Empowering Women: Bridging the Digital Finance Gap

Howard Davidson Headshot - Global Banking | FinanceBy Howard Davidson is the CMO of Almond FinTech

There is a troubling issue within digital finance. Historically, women have faced all sorts of barriers socially and economically. Unfortunately, even in our modern time, the reality is that women aren’t getting their fair share of opportunities.

Women’s path to financial independence and inclusion is hindered because they need access to digital finance. We can change this, but it will take a lot of work. The destination will be worth it.

There lies a gap in digital finance known as the digital gender divide. This disparity isn’t just about statistics; it’s about systemic barriers preventing women from accessing financial services.

Digital finance is the key to convenience and opportunities in our modern lives yet, many women are sidelined and aren’t able to fully participate in these modern conveniences. Globally, women have a significantly reduced chance of accessing financial services. Financial services include bank accounts, credit, and even digital payment methods.

It’s easy to forget that behind the numbers are real people and stories of women who have missed opportunities and untapped potential. There are many issues at play when it comes to this digital gender divide. It isn’t just about a lack of technology access but also socio-economic factors, cultural norms, and, unfortunately, even legal restrictions that overwhelmingly affect women.

For example, On average, women have 77 percent fewer legal rights than men do around the world. More alarming is in 2022, reforms targeting legal gender equality hit a 20-year low. It doesn’t matter if the woman is from a rural village or an urban center; women everywhere are facing uphill battles when it comes to getting access to financial services, and it only keeps the cycle of inequality and economic dependency going.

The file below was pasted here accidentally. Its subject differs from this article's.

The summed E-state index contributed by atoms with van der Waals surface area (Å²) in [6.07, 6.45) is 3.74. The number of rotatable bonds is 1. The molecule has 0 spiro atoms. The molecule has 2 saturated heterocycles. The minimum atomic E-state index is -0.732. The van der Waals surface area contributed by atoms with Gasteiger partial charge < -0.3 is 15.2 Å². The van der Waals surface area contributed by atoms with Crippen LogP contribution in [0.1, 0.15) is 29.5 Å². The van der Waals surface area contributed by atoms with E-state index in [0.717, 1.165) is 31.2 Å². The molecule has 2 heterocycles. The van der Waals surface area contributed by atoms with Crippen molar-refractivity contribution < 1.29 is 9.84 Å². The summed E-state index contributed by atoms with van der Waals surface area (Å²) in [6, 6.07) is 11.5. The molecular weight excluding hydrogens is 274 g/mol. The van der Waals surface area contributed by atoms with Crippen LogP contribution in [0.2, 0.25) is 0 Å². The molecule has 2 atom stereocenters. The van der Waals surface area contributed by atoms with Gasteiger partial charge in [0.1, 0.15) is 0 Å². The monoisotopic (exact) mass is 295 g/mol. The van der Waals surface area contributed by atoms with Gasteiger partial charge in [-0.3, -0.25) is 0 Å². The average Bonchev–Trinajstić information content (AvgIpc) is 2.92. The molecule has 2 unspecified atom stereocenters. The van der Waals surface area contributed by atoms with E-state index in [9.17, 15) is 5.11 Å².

It’s not just about leveling the playing field and making things equal for women. It’s about helping to empower women so they can take control of their financial futures. Let’s further examine the digital gender gap and explore how we can reach better equalization of access and empowerment for women.

Let’s dive into some numbers. Globally, 74% of women have access to an account at a financial institution, as opposed to 78% of men. While this isn’t a huge gap, it’s more glaring in developing countries. In such countries, this is where most people with no bank accounts live. Take Sub-Sahara Africa as an example. 61% of the men have a bank account compared to 49% of women.

The World Bank recognizes that getting money into a bank account is integral to saving, borrowing, and keeping money safe. These factors make it obvious why narrowing this gap in digital finance is critical to helping women thrive. Getting paid for a job, receiving funds, or receiving a subsidy through digital banking is the key for women to participate in the financial system.

There are other reasons why women are adversely impacted by digital finance. Women statistically have jobs that pay in cash. Women are also bound to local cultural conventions, which enforce rules about who gets a job, who has to take care of children, and who does unpaid domestic household duties.